This past December, I went on a dream photographic workshop – eight days in Cuba through ICP (International Center for Photography.) Before I even plunked down the precious thousands of dollars for the workshop, my mind swirled – am I doing the right thing? Should I just go visit my cousins in England and Switzerland and take photos along the way, by myself? If I pay this much money for a workshop, will it be worth it? A week with a bunch of strangers in a notoriously restrictive country – can I do it? And if I do it – well, what can I do with the photos? How can I justify the expense other than fulfilling a dream and needing a vacation? It didn’t take long to answer these questions. While it would be great to see family, Europe will always be there; Cuba is changing rapidly. A week with a bunch of strangers? I do this all the time on press jaunts. So what can I do with the photos to justify the expense?
Oh, so much.
So I sent in my money, and promptly took a walk down Ditmars Boulevard in my Astoria neighborhood. Not unexpectedly, I ran into the owner of my group of friend’s favorite local restaurant – Fatty’s – owned by a Cuban-American, and started to chat. I told him that I’m going to Cuba in December on a photo workshop, and immediately he offered, “Cool, so do you want to put up a show of the work?” Yes. Yes I do. We shook hands for a show in early 2013. It’s going to happen, and I’ll post the details here.
In November, an email popped into my inbox from John, the editor over at PhotographyReview.com. I’ve covered some camera launches and been on a few press trips for him, and he was asking if I would be interested in testing a new Olympus PEN camera. Yes I would, and I’m going to Cuba next month, can I test it there? Perfect timing. I was able to take a powerful, compact micro four thirds camera with me to test. I wrote the review over the holidays, and here it is with a full gallery of photos.
The workshop itself was great. Cuba has so much beauty, warm and friendly people, and sadly, a crumbling infrastructure which is so very photogenic.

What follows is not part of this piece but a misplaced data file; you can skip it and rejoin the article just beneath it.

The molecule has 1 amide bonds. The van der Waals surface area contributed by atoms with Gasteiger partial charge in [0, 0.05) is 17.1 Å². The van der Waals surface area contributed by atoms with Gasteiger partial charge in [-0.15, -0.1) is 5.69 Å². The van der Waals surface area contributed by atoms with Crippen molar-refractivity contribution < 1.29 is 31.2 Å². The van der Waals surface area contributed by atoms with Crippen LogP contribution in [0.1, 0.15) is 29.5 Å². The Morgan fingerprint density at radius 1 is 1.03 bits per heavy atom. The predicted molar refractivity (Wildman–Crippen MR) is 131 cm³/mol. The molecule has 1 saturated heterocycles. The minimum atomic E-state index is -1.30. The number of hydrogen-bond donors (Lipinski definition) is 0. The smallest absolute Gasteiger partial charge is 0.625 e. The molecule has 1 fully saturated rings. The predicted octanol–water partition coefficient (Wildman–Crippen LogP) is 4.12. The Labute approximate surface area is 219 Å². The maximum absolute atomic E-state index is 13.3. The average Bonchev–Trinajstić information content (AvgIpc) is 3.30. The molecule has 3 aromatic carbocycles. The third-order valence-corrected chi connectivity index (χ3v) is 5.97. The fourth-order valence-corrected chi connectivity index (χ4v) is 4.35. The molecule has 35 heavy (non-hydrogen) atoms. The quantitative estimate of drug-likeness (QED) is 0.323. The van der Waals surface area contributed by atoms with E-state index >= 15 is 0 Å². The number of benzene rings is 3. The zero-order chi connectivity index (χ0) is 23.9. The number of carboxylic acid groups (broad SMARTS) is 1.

At times, I was very conflicted photographing. It wasn’t always easy. I generally have too much respect for people to take pictures of them in bad circumstances, so it was a lesson for me to stretch a bit, get over my guilt, and learn how to respect them while photographing them. As a friend said to me years ago when I lived in Brazil, “If you feel sorry for someone, you’re looking down on them, so stop.” Workshops are, after all, for learning and stretching your wings a bit. And this 101 year old man that follows looks happy as a clam, and was quite proud of his age!
The workshop included visiting working photographers, one of which was Roberto Salas, who photographed the revolution starting when he was 18 years old. It was incredible to talk with him and see his work, past and present.
Cuba is also full of classic American cars, so I was able to gorge on taking car photos to my heart’s content. I’m doing a car photo a day for 2013 over on my Facebook page. (The better photographs are available for sale on RedBubble, and you can see a bunch here on my site in my Gallery of the Week.)
Another one of my loves is boxing, and a morning at an amateur boxing gym yielded a batch of photos that I can be proud of, in addition to going a round on the focus mitts with the trainer!
What are your plans for spreading your photographic wings this year? And where can the results take you?